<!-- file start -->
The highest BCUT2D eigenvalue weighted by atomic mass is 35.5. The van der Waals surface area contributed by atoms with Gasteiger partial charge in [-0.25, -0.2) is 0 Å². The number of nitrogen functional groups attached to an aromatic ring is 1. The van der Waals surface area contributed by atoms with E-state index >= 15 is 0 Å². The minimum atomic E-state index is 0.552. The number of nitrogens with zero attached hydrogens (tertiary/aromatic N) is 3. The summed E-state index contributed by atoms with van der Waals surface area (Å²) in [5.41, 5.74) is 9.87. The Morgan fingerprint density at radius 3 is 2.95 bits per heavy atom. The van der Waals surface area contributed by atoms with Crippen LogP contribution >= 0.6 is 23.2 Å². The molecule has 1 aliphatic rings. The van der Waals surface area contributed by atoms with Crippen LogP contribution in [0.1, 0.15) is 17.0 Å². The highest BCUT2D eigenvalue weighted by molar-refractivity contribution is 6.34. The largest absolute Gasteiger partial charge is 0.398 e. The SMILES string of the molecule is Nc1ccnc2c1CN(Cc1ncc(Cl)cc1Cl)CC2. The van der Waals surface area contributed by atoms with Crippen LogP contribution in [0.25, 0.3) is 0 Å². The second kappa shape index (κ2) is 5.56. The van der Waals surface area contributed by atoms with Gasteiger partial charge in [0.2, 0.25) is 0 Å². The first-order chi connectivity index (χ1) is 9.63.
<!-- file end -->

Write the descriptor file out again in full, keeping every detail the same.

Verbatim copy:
The highest BCUT2D eigenvalue weighted by atomic mass is 35.5. The van der Waals surface area contributed by atoms with Gasteiger partial charge in [-0.25, -0.2) is 0 Å². The number of nitrogen functional groups attached to an aromatic ring is 1. The van der Waals surface area contributed by atoms with E-state index >= 15 is 0 Å². The minimum atomic E-state index is 0.552. The number of nitrogens with zero attached hydrogens (tertiary/aromatic N) is 3. The summed E-state index contributed by atoms with van der Waals surface area (Å²) in [5.41, 5.74) is 9.87. The Morgan fingerprint density at radius 3 is 2.95 bits per heavy atom. The van der Waals surface area contributed by atoms with Crippen LogP contribution >= 0.6 is 23.2 Å². The molecule has 1 aliphatic rings. The van der Waals surface area contributed by atoms with Crippen LogP contribution in [0.1, 0.15) is 17.0 Å². The highest BCUT2D eigenvalue weighted by molar-refractivity contribution is 6.34. The largest absolute Gasteiger partial charge is 0.398 e. The SMILES string of the molecule is Nc1ccnc2c1CN(Cc1ncc(Cl)cc1Cl)CC2. The van der Waals surface area contributed by atoms with Crippen LogP contribution in [0.25, 0.3) is 0 Å². The second kappa shape index (κ2) is 5.56. The van der Waals surface area contributed by atoms with Gasteiger partial charge in [0.2, 0.25) is 0 Å². The first-order chi connectivity index (χ1) is 9.63.